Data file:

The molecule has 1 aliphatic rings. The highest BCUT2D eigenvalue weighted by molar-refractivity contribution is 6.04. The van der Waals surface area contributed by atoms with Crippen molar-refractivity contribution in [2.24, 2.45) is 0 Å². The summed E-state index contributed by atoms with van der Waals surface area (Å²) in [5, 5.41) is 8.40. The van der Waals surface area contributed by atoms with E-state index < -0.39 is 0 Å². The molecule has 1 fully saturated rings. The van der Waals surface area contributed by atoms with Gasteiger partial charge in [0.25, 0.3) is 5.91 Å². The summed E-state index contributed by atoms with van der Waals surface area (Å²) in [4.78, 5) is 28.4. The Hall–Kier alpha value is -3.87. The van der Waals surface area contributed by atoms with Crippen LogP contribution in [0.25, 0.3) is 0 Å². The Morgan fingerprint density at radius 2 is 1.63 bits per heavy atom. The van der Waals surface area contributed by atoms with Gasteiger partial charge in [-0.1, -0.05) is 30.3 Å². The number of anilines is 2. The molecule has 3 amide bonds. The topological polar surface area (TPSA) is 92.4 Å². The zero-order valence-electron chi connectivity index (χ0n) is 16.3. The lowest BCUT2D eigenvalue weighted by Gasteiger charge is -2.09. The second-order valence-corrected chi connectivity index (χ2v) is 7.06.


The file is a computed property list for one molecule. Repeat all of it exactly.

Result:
The molecule has 1 aliphatic rings. The highest BCUT2D eigenvalue weighted by molar-refractivity contribution is 6.04. The van der Waals surface area contributed by atoms with Crippen molar-refractivity contribution in [2.24, 2.45) is 0 Å². The summed E-state index contributed by atoms with van der Waals surface area (Å²) in [5, 5.41) is 8.40. The van der Waals surface area contributed by atoms with E-state index < -0.39 is 0 Å². The molecule has 1 fully saturated rings. The van der Waals surface area contributed by atoms with Gasteiger partial charge in [0.25, 0.3) is 5.91 Å². The summed E-state index contributed by atoms with van der Waals surface area (Å²) in [4.78, 5) is 28.4. The Hall–Kier alpha value is -3.87. The van der Waals surface area contributed by atoms with Crippen LogP contribution in [0.25, 0.3) is 0 Å². The Morgan fingerprint density at radius 2 is 1.63 bits per heavy atom. The van der Waals surface area contributed by atoms with Gasteiger partial charge in [-0.1, -0.05) is 30.3 Å². The number of anilines is 2. The molecule has 3 amide bonds. The topological polar surface area (TPSA) is 92.4 Å². The zero-order valence-electron chi connectivity index (χ0n) is 16.3. The lowest BCUT2D eigenvalue weighted by Gasteiger charge is -2.09. The second-order valence-corrected chi connectivity index (χ2v) is 7.06.